Yeah. I want them to feel safe with all of those things so that they have their own rock, their own steady place to land on actually had my daughter who’s four. Join me for the intro of a podcast of recent one that I did on how to deal. When you know, people around you are talking about losing weight or diet culture, and you’re trying to heal your relationship with it. And I, I asked her off the cuff, you know, what are some things that you do to help you feel your best? And she goes, take my vitamins, get my sleep, eat good foods. And she just rattled it off just like that at four years old. No, and I was shocked, but also like, yeah, I’m doing the work and she’s watching it. She’s watching kids. Aren’t really taught the values aren’t taught. They’re caught.

Speaker 2 (42:20):

Yeah. Oh, so

Speaker 3 (42:22):

True. They are caught. They see us living in certain ways. They see us following our dreams. They see us getting up from hard moments if you’re listening to this right now. And you’re like, my kid would not say that that’s okay. Yeah. That’s okay. You’ve got a lifetime to go.

Speaker 2 (42:37):

My kid would probably say like, I don’t know, like gummies and the like my iPad and maybe paw patrol. <laugh> yeah. I’d be like, cool. And

Speaker 3 (42:44):

Hey, that’s, that is a great solution. Some days we need to distract and chill the F out. Um, and that’s totally, that’s totally cool too. We can always start to make different choices. Every moment is an opportunity to make a new choice and we can make a choice and then make a different choice the next day and then get back up and choose another time again, over and over and over again. And that’s the beauty of being, of being human and having a human mind. That is, that is like plastic. We can change. We can change it. And totally. So I don’t know. I mean, I’m, I’m, I could talk about all of this stuff all day, every day, what

Speaker 2 (43:25):

Things I could too, you know, I could do. So I, I love it so much. I just love everything that you’re putting out into the world. I think you make the world a better place and I adore you. You guys, if you have not checked out Erin on Rob beauty talks to be sure you do, she’s just, she’s a light.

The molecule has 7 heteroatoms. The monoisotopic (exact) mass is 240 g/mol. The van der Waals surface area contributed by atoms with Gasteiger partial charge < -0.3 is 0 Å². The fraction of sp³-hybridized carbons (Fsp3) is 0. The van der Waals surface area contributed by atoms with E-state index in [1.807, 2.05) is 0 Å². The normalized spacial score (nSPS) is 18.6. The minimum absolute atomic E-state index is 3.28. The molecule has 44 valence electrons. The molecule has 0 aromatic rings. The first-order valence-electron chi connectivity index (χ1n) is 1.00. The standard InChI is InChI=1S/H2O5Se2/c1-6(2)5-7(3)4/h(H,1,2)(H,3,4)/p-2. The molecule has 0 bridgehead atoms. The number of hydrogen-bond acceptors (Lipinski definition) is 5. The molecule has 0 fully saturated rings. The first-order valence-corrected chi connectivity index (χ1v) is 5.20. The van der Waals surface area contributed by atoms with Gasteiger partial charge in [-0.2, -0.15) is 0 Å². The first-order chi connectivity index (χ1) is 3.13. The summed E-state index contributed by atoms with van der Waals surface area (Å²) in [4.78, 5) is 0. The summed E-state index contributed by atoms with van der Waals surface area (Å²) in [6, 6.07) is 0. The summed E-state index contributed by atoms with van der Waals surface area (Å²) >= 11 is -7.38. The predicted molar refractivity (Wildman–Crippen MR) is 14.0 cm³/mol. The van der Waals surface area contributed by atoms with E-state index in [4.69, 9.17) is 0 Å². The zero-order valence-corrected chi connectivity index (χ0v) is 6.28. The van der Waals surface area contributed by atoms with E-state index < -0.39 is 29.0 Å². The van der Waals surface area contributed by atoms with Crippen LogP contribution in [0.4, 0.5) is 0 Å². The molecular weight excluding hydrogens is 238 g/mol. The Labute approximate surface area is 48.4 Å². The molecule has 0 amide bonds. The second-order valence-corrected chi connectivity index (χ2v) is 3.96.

Speaker 3 (43:42):

Mm. Right back at you.

Speaker 2 (43:43):

She is a light. Thank

Speaker 3 (43:45):

You. Taking the time and energy and space away from your kids, which sometimes is the best thing possible and other

Speaker 2 (43:53):

It’s hard. You’re welcome.

Speaker 3 (43:54):

Anytime. <laugh> let go sit in my room for a second with a coffee in my headphones.

Speaker 2 (43:59):

Oh, damn. I have to lock the door.

Speaker 3 (44:01):

Uh, but it’s still, it still requires a massive outpouring of energy and time, which is our greatest resource. And so thank you for so boldly leading this conversation and holding space for all of us to reflect more deeply. I know every time I see your Instagram post, I also just feel a breath of fresh air. And it’s like a solid reminder from a friend to keep going and to keep tuning in. So thank you.

Speaker 2 (44:26):

Aw. Yes, of course. Well, thank you. All right. You gotta do this again. You have to be like a, a return guest. I

Speaker 3 (44:33):

Would love to whenever, whenever you’ve got space for me and uh, so nice connecting with everyone who’s tuning in right now, come say hi at Robbie talks

Speaker 2 (44:42):

And yeah, go say

Speaker 3 (44:43):

Hi. I would love to meet you.

Speaker 2 (44:44):

Yay. Thanks Aaron.

Speaker 3 (44:46):

Thank you.

Speaker 2 (44:52):

Thank you so much for listening to this episode of the sober mom life. If you loved it, please rate and review it wherever you listen. Five stars is amazing. Also follow me on Instagram at the sober mom life. Okay. I’ll see you next week. I’m gonna go reheat my coffee. Bye.